Army Suicides And Those Left Behind

By WGBH/PRI Staff

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Nov. 3, 2011

colin kilcoyne

Colin Kilcoyne took his own life at the age of 25. He served as an infantryman in Iraq. Listen to the interview with his mother on "The World." (Photo courtesy of the Kilcoyne family/"The World")


BOSTON — A new report by the Center for a New American Security says that from 2005 to 2010, a U.S. service member took his or her own life every 36 hours. 

According to the report, July 2011 set a new high-water mark for suicides in the U.S. Army, with the deaths of 33 active and reserve component service members reported as suicides. The U.S. Department of Veterans Affairs estimates that a veteran commits suicide every 80 minutes. 
 
The news came as no surprise to Jason Mazoula of Northampton, a former U.S. infantryman who served in Iraq and is now camping out in downtown Boston's Dewey Square as part of the Occupy Wall Street movement. 
 
He recalled hearing in mid-2010 that “it was the first month ever that there were more suicides in a combat zones than combat deaths,” he told WGBH’s Phillip Martin earlier this week. 
 
Mazoula noted that in addition, a significant number of the homeless population are veterans. “That’s not a coincidence,” he said. Some of his veteran friends are facing homelessness, joblessness and drug abuse.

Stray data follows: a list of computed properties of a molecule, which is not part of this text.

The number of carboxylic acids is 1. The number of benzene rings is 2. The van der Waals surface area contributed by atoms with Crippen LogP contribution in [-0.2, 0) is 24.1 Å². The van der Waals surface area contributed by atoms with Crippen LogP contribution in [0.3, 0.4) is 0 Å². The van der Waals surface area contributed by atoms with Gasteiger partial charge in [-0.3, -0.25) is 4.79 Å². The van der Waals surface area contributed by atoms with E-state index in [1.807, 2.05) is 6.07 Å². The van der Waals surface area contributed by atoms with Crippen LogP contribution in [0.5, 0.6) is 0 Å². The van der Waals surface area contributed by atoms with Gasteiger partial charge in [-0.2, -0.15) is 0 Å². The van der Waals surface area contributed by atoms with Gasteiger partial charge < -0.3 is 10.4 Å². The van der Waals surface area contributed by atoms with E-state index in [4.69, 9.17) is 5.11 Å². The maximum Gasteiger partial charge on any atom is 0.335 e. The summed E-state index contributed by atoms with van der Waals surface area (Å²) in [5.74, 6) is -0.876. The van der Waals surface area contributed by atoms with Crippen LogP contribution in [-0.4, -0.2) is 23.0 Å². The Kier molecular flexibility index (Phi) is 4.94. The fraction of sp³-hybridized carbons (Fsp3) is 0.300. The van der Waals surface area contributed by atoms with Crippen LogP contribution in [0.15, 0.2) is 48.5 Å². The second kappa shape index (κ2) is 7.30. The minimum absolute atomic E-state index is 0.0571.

According to the report, former service members make up 20 percent of suicides in the U.S., even though only 1 percent of the population has served in the military.
 
Kathy Kilcoyne lost her son Colin, an Iraq veteran from Northborough, Mass., when he took his own life in January 2011 at the age of 25. She spoke with “The World” anchor Lisa Mullins about her son's experiences.
 
When Colin was a child, “We would have to tell him to turn off the History Channel,” she said. Despite the seriousness that led him to enlist at the age of 17, “He had a wonderful sense of humor. He was a character… he loved life.”
 
Colin, an infantryman, won a combat medal for his efforts in a firefight on his very first night in the war zone.
 
Still, some of his actions haunted him. “He felt terrible about the children of the parents he had killed,” Kilcoyne said. On the anniversary of certain events he “went into a spiral.” After he returned, Colin told her, “I can’t stand the nights. I can’t take the nightmares.”
 
The Center for a New American Security report’s recommendations include keeping Army units together longer after deployment and erasing the cultural stigma that may keep service members from seeking treatment.



THE WORLD: MILITARY SUICIDES A SERIOUS PROBLEM
NPR: A MARINE'S DEATH AND THE FAMILY HE LEFT BEHIND
WGBH NEWS: FOR VETERANS DAY, HELP WITH JOBS
GREATER BOSTON: VETERANS AND JOBS

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